Out of the contribution paid by the industry, GH¢312.7million, GH¢454.6million, and GH¢1.1million were as corporate tax, royalties, Pay As You Earn (PAYE) and others. A total of GH¢160.8million was also ploughed back into the mining districts between 2011 and 2015 to serve as a manifestation of commensurate development.
This indicates that the industry accounted for 31 percent of the country’s gross export revenue in 2015, reinforcing its position as the leading source of forex and a major contributor to the country’s balance of payments.
The mining sector stood as the number-one tax payer and highest contributor to the Ghana Revenue Authority’s domestic revenue mobilisation.
The producing members of the Chamber also returned US$2.8billion, representing 77.5 percent of their mineral revenue through the Bank of Ghana (BoG) and the commercial banks in 2014.
Alhaji Sulemana Koney, Chief Executive Officer (CEO) of the Ghana Chamber of Mines disclosed this at a one-day multi-stakeholder interaction that highlighted the mining industry’s contributions to the national economy, as well as its opportunities and challenges.
The media interaction was under the auspices of the Northern Regional Chapter of the Ghana Journalists Association (GJA), facilitated by the Regional Chairman Caesar Abagale.
The event brought together journalists from the three regions of the north, students and law enforcement officers.
He said, for every US dollar profit that the company makes, the government of Ghana receives a US$1.6 share of the mineral revenue — indicating that government earns more than the company itself.
According to the CEO, government’s inability to invest returns from mineral sales in the communities reflects poorly on the image of mining companies.
He however said a total of GH¢20.8million was spent on the companies’ Corporate Social Investment (CSI) in the areas of health, education and water, electricity, roads and sanitation.
He stressed that the revenue accrued from the mining industry is enough for developmental projects in the country.
He therefore called for the setting up and revival of industries such as the Bonsa Tyre and Abosso Glass factories, to provide alternative employment in mining communities.
He also advocated the diversification of minerals sector development, and utilising other industrial minerals such as iron ore, mica and salt that can help create more job opportunities to alleviate poverty in the country.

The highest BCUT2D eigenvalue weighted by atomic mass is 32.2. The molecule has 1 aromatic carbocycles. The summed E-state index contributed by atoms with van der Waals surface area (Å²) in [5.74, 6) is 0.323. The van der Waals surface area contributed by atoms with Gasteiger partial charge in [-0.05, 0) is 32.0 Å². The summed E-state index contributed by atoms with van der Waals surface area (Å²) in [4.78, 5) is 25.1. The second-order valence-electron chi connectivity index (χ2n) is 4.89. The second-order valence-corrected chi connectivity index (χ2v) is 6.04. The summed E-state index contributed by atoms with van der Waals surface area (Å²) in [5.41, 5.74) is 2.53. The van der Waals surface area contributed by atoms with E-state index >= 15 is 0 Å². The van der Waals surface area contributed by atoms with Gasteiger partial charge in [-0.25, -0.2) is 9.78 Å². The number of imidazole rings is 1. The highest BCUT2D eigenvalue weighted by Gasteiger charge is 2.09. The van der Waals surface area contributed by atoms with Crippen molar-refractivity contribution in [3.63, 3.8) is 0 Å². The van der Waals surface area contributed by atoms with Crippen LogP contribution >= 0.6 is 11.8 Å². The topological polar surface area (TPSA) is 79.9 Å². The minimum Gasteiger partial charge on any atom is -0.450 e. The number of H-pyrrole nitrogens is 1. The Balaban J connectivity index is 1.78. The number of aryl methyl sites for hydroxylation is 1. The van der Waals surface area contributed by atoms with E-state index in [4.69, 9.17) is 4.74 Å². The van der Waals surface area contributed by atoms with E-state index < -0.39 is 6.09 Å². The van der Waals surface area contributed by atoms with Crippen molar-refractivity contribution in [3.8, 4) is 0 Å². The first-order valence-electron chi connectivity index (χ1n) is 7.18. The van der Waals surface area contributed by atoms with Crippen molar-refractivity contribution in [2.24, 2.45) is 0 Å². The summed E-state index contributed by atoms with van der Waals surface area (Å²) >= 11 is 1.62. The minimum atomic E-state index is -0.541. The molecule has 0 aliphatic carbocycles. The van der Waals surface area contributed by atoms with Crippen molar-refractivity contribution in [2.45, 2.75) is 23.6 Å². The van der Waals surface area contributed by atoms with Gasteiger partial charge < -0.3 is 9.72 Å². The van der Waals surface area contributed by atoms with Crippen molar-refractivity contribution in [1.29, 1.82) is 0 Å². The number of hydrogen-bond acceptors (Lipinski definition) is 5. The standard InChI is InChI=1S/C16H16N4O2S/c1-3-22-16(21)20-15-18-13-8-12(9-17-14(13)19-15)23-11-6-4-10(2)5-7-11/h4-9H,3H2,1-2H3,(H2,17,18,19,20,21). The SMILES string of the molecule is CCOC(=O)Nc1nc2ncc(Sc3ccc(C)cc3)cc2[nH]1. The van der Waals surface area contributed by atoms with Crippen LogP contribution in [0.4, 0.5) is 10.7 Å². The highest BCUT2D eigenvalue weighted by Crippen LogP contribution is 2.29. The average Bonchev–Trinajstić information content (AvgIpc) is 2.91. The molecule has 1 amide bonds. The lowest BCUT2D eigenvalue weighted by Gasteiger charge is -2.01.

He admonished government to accelerate efforts required to legalise the operations of recognised small-scale mining firms operating in the country.
He also commented on some of the mining industry’s challenges, which include the upward adjustment of corporate tax rates — reviewed from 25 to 35 percent, coupled with the royalty rate being changed from a range of three to six percent to a flat rate of five percent.
He said the relevant laws on illegal mining should be enforced in order to protect the environment and attract potential investors into the country to contribute their quota to development of the nation.
Mr. Koney reiterated the Ghana Chamber of Mines’ commitment to promote and protect the interest of all stakeholders in the mining industry.
He urged stakeholders to ensure proper utilisation of the funds, saying irregular disbursement of royalties to the district assemblies impedes meaningful development in the mining communities.
He urged the media to take keen interest in mining reportage to educate the public on progress made by the sector — adding that the media’s curiosity in the mining industry could deepen social auditing and accountability in that sector.
This, he said, would help prevent illegal mining activities that destroy the country’s landscape.
The Director of External Relations and Communications at the Ghana Chamber of Mines, Ahmed D. Nantogmah, commended the participants for their contribution toward activities of the mining industry; saying all the suggestions made will be critically analysed to ensure their utilisation.
He said the Ghana Chamber of Mines is poised to promote socially and environmentally responsible mining in Ghana, thus ensuring value for the minerals mined in the country.
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